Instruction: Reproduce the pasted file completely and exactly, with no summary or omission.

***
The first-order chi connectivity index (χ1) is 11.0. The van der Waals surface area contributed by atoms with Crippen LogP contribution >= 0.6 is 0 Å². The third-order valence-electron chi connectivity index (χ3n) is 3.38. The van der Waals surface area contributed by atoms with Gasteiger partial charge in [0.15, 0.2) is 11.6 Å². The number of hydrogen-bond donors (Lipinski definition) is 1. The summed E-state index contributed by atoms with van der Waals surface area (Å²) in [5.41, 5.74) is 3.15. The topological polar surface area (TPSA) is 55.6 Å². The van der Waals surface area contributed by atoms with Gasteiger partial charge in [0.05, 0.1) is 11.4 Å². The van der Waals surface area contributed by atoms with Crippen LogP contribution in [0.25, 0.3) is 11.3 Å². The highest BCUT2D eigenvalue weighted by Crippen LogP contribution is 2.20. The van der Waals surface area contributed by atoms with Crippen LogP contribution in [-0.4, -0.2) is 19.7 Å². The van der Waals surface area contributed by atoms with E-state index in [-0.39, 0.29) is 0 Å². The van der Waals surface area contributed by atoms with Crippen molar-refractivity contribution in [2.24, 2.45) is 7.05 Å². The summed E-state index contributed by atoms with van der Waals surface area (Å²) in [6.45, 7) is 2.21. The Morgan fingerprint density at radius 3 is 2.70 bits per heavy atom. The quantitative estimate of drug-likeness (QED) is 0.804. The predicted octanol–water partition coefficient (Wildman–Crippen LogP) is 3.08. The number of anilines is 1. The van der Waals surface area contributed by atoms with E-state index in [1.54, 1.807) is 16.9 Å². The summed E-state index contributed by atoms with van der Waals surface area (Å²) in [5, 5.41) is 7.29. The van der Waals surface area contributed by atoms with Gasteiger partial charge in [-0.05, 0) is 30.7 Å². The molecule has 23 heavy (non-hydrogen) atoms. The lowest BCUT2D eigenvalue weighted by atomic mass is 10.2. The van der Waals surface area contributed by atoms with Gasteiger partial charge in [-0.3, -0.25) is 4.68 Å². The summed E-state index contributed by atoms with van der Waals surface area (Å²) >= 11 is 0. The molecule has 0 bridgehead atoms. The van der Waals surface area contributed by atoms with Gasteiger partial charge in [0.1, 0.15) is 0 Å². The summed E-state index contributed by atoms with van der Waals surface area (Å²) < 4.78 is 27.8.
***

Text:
The first-order chi connectivity index (χ1) is 11.0. The van der Waals surface area contributed by atoms with Crippen LogP contribution >= 0.6 is 0 Å². The third-order valence-electron chi connectivity index (χ3n) is 3.38. The van der Waals surface area contributed by atoms with Gasteiger partial charge in [0.15, 0.2) is 11.6 Å². The number of hydrogen-bond donors (Lipinski definition) is 1. The summed E-state index contributed by atoms with van der Waals surface area (Å²) in [5.41, 5.74) is 3.15. The topological polar surface area (TPSA) is 55.6 Å². The van der Waals surface area contributed by atoms with Gasteiger partial charge in [0.05, 0.1) is 11.4 Å². The van der Waals surface area contributed by atoms with Crippen LogP contribution in [0.25, 0.3) is 11.3 Å². The highest BCUT2D eigenvalue weighted by Crippen LogP contribution is 2.20. The van der Waals surface area contributed by atoms with Crippen LogP contribution in [-0.4, -0.2) is 19.7 Å². The van der Waals surface area contributed by atoms with E-state index in [-0.39, 0.29) is 0 Å². The van der Waals surface area contributed by atoms with Crippen molar-refractivity contribution in [2.24, 2.45) is 7.05 Å². The summed E-state index contributed by atoms with van der Waals surface area (Å²) in [6.45, 7) is 2.21. The Morgan fingerprint density at radius 3 is 2.70 bits per heavy atom. The quantitative estimate of drug-likeness (QED) is 0.804. The predicted octanol–water partition coefficient (Wildman–Crippen LogP) is 3.08. The number of anilines is 1. The van der Waals surface area contributed by atoms with E-state index in [1.54, 1.807) is 16.9 Å². The summed E-state index contributed by atoms with van der Waals surface area (Å²) in [5, 5.41) is 7.29. The van der Waals surface area contributed by atoms with Gasteiger partial charge in [-0.05, 0) is 30.7 Å². The molecule has 23 heavy (non-hydrogen) atoms. The lowest BCUT2D eigenvalue weighted by atomic mass is 10.2. The van der Waals surface area contributed by atoms with Gasteiger partial charge in [-0.3, -0.25) is 4.68 Å². The summed E-state index contributed by atoms with van der Waals surface area (Å²) >= 11 is 0. The molecule has 0 bridgehead atoms. The van der Waals surface area contributed by atoms with Gasteiger partial charge in [0.1, 0.15) is 0 Å². The summed E-state index contributed by atoms with van der Waals surface area (Å²) < 4.78 is 27.8.